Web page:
The searching/reading I have done has provided no guidance for how to balance the venting when multiple intake and exhaust heights are involved, beyond isolating attic areas so each area can function by itself. But, even that solution doesn't deal well with a cape such as mine or the typical salt boxes out there.
Any suggestions or comments?
I'm going to take a stab at this from the perspective being climate zone 4; mixed humid. There are not many days in the summer here where you can leave the windows open and hope to stay somewhat cool. Point is, we rely on conditioned air most of the year. The best way I have seen to "fix" these Capes with and without shed or duspan details is by totally encapsulating the roof deck and all ambient air facing surfaces with spray foam. Forget about exterior ventilation. This has to be done by a competent installer and all other existing above ceiling insulation must be removed. For proper installation, new access openings may have to be made in ceilings, kneewall and dormer sides. Usually the slopes can be foamed from the ceiling flats and via the knewall interiors.
After installation, anything below the roof is conditioned space. Humidity levels should be monitored to insure that the HVAC system is properly configured for moisture control. This is the same prescription for FROGs; Finished Room Over Garage. (You can use that but you probably heard it here first!)
After this I have never heard a homeowner comment anything other than the comfort and utility saving improvements being "Dramatic".
I got nothing either Bud. Very tough problem with no clear answer.
Seems to me ventilating such a component, in the attempt to keep it cool with all the thermal bridging, etc, is a bit of a two steps forward three steps backward approach. It's putting a lot of effort into keeping a surface intimately connected to your living space cool during the heating season, and sacrificing air sealing and insulation opportunity to do it.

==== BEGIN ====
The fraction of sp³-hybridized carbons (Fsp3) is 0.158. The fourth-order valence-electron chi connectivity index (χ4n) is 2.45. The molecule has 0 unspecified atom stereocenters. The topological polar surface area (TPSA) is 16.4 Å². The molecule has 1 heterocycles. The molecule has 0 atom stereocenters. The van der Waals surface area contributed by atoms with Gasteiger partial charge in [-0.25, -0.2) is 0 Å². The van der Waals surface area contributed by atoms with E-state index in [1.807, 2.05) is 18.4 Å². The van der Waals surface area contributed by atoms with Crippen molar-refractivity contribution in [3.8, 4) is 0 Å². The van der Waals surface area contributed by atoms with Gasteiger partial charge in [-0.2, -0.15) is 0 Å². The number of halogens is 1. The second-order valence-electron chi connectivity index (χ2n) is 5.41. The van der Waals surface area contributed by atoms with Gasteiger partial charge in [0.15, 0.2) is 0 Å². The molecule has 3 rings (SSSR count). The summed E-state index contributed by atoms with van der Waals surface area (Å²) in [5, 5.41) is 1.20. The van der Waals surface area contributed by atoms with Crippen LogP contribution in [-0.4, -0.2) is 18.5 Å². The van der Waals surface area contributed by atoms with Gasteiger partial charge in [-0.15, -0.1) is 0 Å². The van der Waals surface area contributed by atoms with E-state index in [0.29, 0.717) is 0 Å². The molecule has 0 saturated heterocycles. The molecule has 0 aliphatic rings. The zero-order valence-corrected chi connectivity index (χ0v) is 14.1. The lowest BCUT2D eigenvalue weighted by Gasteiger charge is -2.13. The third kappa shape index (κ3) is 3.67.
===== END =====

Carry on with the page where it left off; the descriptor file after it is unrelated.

And you'll have a crappy component that will have to be addressed later if you do decide to build up the roof and fix it right.
You might polish a turd, but keep it away from water! All this effort to ventilate heat away, what's the upside? Is this an attempt to break all the rules and claim victory?
Anybody comfortable making this type of recommendation to a client? Sometimes getting to the ideal takes time (money not currently available), but shouldn't we try to avoid recommendations that move away from the ideal if possible?
Maybe it would be less energy intensive to simply dense pack, air seal, leave the gables open for moisture mitigation, and use heat strips. This means no backpedaling later. I guess it depends upon the climate, but, how much would you even need to run the strips? Just when it snows, right?
Sorry ted, I have no idea why you think as you do, but you are drifting and I do not want to follow. Please avoid the poo and discuss how to assign vent areas to low, medium and high locations as the thread is asking. If you want a thread on the merits of eliminating all ventilation, start your own.
I've found even a mild wind of 5MPH blows all the NPP theories straight out the window. Structure your vents to work with the prevailing wind rather than NPP if you live a windy climate.
In our area attic ventilation is primarily about not overheating the attic, ice dams aren't an issue for us. There is almost always a breeze of at least 5MPH, south in summer, north in winter. If the wind shifts in the day the temperature can drop 40 degrees in 1 hour.